On April Fool’s Day, while in quarantine, we got word that the summer enrichment program that my daughter was scheduled to attend had been cancelled. This was heartbreaking given all of the other events, school trips, and a vacation that she had to forego this year because of Covid-19. We had hoped (like everyone else) that it would pass quickly and that summer programs would continue, but alas, that was not meant to be.
By mid-April, I resolved to start my own online camp to provide enrichment for high school students who would otherwise have been experiencing a life-enhancing, resume-building summer.
Within six weeks, we had a name, a logo, and a website and had identified six leaders for one-week “camp” sessions on a variety of subjects that were not typically taught in high school. We recruited nationally-known subject matter experts to develop the camp session content and lead the campers throughout the week by video, culminating in a “live” appearance on Zoom on Friday of their session.
While the camp sessions were being developed, we started marketing to parents with children at elite private schools in the hopes that they, like me, wanted to provide their high school-aged children with an enriching summer experience despite the fact that they were stuck at home. Summer should be a time of exploration and exposure to new ideas that inform choices about college, career, and life in general — and that became our mission. I defined success as an “aha moment” when a camper discovered something they would like to pursue outside of camp.
We were in the process of recruiting campers for our unique sessions, when on May 25, George Floyd was murdered. Full stop.
Making it Matter
Within one week, our business model was changed to a “pay what you want” model to enable as many students as possible to get the experience and exposure originally designed with an affluent clientele in mind. We reached out proactively to schools to provide scholarships for camp sessions. We formed relationships with the Beacon Academy in Boston and the Detroit Christo Rey High School, who put us in contact with students who received our scholarships to camp.
We began a crowd funding campaign to enable us to extend scholarships to more students and subsidize those that could not afford to pay the full amount. Our campers represented a truly geographic, socioeconomic, and racially diverse group. As of this writing, we have had more than 90 campers from 15 states, Brazil, Switzerland, and the Seneca Native American Tribe.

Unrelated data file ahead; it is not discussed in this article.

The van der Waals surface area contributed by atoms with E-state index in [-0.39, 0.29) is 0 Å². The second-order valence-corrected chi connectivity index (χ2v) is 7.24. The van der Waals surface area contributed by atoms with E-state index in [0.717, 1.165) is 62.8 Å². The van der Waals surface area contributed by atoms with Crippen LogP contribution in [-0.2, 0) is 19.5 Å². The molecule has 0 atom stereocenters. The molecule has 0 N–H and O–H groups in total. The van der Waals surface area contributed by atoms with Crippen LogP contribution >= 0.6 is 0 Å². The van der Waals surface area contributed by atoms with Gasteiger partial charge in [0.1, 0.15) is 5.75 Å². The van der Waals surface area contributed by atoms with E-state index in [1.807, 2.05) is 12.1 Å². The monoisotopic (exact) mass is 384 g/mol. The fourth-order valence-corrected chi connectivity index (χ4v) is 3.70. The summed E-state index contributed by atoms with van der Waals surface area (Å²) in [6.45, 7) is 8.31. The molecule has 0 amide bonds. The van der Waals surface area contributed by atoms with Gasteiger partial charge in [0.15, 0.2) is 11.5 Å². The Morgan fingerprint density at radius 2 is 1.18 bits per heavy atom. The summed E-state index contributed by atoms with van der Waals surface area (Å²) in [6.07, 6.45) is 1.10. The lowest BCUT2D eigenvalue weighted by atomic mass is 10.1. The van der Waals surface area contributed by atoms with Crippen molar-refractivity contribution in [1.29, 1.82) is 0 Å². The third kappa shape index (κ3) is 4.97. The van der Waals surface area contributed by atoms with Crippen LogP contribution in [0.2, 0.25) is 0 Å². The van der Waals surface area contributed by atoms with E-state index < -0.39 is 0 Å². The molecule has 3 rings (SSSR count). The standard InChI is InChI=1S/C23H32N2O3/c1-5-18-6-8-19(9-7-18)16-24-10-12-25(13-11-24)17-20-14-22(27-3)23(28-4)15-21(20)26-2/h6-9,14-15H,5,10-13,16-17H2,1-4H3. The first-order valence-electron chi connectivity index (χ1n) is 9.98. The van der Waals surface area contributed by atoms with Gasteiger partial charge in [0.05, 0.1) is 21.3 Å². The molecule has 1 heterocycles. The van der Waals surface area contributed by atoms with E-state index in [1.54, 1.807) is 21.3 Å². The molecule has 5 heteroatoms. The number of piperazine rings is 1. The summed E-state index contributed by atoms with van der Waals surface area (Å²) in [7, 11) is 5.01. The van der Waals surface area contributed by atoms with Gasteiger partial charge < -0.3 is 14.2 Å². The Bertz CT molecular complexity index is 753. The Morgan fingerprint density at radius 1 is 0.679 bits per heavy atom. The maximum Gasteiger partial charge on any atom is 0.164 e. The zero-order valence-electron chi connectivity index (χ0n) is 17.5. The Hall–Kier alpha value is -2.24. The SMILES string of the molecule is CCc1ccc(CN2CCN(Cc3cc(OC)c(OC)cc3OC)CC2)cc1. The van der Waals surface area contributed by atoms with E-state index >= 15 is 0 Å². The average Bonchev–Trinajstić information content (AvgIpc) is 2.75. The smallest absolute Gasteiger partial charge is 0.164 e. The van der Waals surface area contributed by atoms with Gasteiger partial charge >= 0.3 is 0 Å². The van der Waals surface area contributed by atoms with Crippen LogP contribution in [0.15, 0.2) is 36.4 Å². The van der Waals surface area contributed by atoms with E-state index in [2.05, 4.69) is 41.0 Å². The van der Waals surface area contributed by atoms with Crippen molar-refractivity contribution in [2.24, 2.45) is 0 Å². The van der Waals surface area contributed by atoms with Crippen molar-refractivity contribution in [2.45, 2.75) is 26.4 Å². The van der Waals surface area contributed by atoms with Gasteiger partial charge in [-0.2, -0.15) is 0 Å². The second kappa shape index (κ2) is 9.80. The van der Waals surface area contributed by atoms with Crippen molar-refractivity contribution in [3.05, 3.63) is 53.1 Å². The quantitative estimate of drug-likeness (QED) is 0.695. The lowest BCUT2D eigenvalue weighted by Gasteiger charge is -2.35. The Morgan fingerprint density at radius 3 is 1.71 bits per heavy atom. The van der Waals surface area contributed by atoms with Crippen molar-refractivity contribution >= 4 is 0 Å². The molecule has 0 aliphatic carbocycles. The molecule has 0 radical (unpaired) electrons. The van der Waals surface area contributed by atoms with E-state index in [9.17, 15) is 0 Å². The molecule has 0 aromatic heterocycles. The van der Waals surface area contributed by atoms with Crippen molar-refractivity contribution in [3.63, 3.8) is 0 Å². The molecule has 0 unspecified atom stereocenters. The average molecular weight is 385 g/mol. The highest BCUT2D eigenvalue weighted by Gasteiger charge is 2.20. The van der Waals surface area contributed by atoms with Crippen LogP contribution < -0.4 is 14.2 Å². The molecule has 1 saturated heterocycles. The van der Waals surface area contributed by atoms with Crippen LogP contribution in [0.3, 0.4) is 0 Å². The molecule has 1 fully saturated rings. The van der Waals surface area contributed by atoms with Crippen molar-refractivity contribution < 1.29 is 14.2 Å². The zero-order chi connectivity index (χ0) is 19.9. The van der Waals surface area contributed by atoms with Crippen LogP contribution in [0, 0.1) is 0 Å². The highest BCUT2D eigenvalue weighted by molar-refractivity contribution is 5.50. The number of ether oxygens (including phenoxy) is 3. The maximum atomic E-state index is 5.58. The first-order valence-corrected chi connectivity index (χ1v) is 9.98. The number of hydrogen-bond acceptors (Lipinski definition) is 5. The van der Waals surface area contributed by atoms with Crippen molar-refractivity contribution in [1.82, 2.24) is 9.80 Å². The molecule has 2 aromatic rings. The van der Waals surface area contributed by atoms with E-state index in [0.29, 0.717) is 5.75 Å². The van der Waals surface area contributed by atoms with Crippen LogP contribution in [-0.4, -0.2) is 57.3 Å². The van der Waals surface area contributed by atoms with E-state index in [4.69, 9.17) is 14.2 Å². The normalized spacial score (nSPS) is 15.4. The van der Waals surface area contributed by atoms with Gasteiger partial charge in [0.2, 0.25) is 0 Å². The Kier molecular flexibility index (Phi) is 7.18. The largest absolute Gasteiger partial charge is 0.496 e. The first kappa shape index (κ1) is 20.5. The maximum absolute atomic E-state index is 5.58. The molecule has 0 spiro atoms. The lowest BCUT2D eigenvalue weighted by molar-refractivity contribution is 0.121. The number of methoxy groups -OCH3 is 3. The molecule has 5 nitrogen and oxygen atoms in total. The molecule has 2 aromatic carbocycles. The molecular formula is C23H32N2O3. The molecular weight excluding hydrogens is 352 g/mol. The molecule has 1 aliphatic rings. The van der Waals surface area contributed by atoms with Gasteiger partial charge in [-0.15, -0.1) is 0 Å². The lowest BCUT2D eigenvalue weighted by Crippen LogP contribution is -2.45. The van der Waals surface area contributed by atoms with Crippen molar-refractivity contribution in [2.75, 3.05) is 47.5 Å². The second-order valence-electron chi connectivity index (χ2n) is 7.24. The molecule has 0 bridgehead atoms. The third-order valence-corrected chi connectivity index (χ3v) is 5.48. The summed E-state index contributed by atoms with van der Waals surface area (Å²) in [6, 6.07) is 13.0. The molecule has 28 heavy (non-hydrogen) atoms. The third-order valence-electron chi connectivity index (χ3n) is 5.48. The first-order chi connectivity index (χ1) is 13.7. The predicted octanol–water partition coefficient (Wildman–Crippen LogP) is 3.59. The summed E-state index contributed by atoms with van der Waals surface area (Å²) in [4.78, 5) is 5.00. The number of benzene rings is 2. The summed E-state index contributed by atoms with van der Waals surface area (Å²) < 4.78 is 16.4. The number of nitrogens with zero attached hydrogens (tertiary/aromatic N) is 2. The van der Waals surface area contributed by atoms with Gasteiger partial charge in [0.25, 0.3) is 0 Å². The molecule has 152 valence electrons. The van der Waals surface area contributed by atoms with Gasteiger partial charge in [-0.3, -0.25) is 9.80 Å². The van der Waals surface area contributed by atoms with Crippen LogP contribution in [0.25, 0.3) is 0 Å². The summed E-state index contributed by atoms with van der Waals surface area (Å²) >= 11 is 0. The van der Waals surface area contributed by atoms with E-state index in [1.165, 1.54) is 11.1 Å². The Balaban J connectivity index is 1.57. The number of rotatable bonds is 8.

In keeping with our camp model, we employ college students who facilitate the cabin (i.e., breakout room) discussions and activities for the campers. This paid summer position provides a resume-enhancing experience for our counselors in a summer when many plans for summer jobs were cancelled as a result of Covid-19. We wanted to offer the counselor positions to a diverse group of college students, but our primary recruitment methods were not providing the Black and brown candidates we sought. We again reached out for the high schools to see if they could recommend former students as counselors and I discussed our recruitment challenges with my fellow Board members at Women Impacting Public Policy (WIPP). Ultimately, we were able to recruit and employ a group of counselors as diverse as our camper population.
Our approach quite simply makes sense. The forced online learning that Covid-19 has wrought provides a glimmer of hope that we can begin to close the opportunity gap and democratize learning experiences. While wifi and laptop access remain a huge barrier for many, we need to seize the moment and provide the opportunities and exposure to learning for as many students as we can. If high school students can engage in meaningful conversations about topics of shared interest with a diverse group of their peers, it will help us to return to a more civilized society where discourse is possible and commonality of interest and joint exposure to ideas creates bonds rather than divisions.